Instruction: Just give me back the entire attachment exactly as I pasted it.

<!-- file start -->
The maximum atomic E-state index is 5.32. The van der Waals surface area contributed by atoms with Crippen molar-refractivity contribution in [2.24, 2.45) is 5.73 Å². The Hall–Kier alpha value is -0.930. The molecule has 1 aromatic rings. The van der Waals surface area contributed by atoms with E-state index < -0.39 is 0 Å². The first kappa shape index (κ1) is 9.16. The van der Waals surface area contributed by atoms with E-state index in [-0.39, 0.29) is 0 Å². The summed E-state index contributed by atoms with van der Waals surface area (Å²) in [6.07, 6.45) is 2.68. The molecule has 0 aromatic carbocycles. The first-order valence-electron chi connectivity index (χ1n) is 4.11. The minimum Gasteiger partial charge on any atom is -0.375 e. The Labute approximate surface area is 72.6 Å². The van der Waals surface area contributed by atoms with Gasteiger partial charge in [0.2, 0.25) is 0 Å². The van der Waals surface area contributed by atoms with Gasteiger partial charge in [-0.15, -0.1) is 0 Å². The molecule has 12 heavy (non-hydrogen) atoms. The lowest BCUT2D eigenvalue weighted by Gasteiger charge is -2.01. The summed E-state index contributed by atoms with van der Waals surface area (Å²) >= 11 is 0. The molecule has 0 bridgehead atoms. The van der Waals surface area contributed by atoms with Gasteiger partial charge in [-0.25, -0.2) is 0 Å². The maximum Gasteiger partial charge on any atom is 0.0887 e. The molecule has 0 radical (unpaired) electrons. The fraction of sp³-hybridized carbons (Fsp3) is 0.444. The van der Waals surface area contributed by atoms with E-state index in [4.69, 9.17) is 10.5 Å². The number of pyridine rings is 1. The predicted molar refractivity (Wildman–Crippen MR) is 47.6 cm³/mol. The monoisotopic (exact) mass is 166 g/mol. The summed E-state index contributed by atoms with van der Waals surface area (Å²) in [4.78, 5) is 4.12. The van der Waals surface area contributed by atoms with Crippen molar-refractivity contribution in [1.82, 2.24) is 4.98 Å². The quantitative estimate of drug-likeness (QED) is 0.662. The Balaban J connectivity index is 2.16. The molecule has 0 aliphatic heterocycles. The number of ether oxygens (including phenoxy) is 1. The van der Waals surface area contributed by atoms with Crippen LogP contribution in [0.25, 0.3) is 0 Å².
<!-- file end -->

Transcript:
The maximum atomic E-state index is 5.32. The van der Waals surface area contributed by atoms with Crippen molar-refractivity contribution in [2.24, 2.45) is 5.73 Å². The Hall–Kier alpha value is -0.930. The molecule has 1 aromatic rings. The van der Waals surface area contributed by atoms with E-state index < -0.39 is 0 Å². The first kappa shape index (κ1) is 9.16. The van der Waals surface area contributed by atoms with E-state index in [-0.39, 0.29) is 0 Å². The summed E-state index contributed by atoms with van der Waals surface area (Å²) in [6.07, 6.45) is 2.68. The molecule has 0 aromatic carbocycles. The first-order valence-electron chi connectivity index (χ1n) is 4.11. The minimum Gasteiger partial charge on any atom is -0.375 e. The Labute approximate surface area is 72.6 Å². The van der Waals surface area contributed by atoms with Gasteiger partial charge in [0.2, 0.25) is 0 Å². The van der Waals surface area contributed by atoms with Gasteiger partial charge in [-0.15, -0.1) is 0 Å². The molecule has 12 heavy (non-hydrogen) atoms. The lowest BCUT2D eigenvalue weighted by Gasteiger charge is -2.01. The summed E-state index contributed by atoms with van der Waals surface area (Å²) >= 11 is 0. The molecule has 0 bridgehead atoms. The van der Waals surface area contributed by atoms with Gasteiger partial charge in [-0.25, -0.2) is 0 Å². The maximum Gasteiger partial charge on any atom is 0.0887 e. The molecule has 0 radical (unpaired) electrons. The fraction of sp³-hybridized carbons (Fsp3) is 0.444. The van der Waals surface area contributed by atoms with E-state index in [4.69, 9.17) is 10.5 Å². The number of pyridine rings is 1. The predicted molar refractivity (Wildman–Crippen MR) is 47.6 cm³/mol. The monoisotopic (exact) mass is 166 g/mol. The summed E-state index contributed by atoms with van der Waals surface area (Å²) in [4.78, 5) is 4.12. The van der Waals surface area contributed by atoms with Crippen molar-refractivity contribution in [1.82, 2.24) is 4.98 Å². The quantitative estimate of drug-likeness (QED) is 0.662. The Balaban J connectivity index is 2.16. The molecule has 0 aliphatic heterocycles. The number of ether oxygens (including phenoxy) is 1. The van der Waals surface area contributed by atoms with Crippen LogP contribution in [0.25, 0.3) is 0 Å².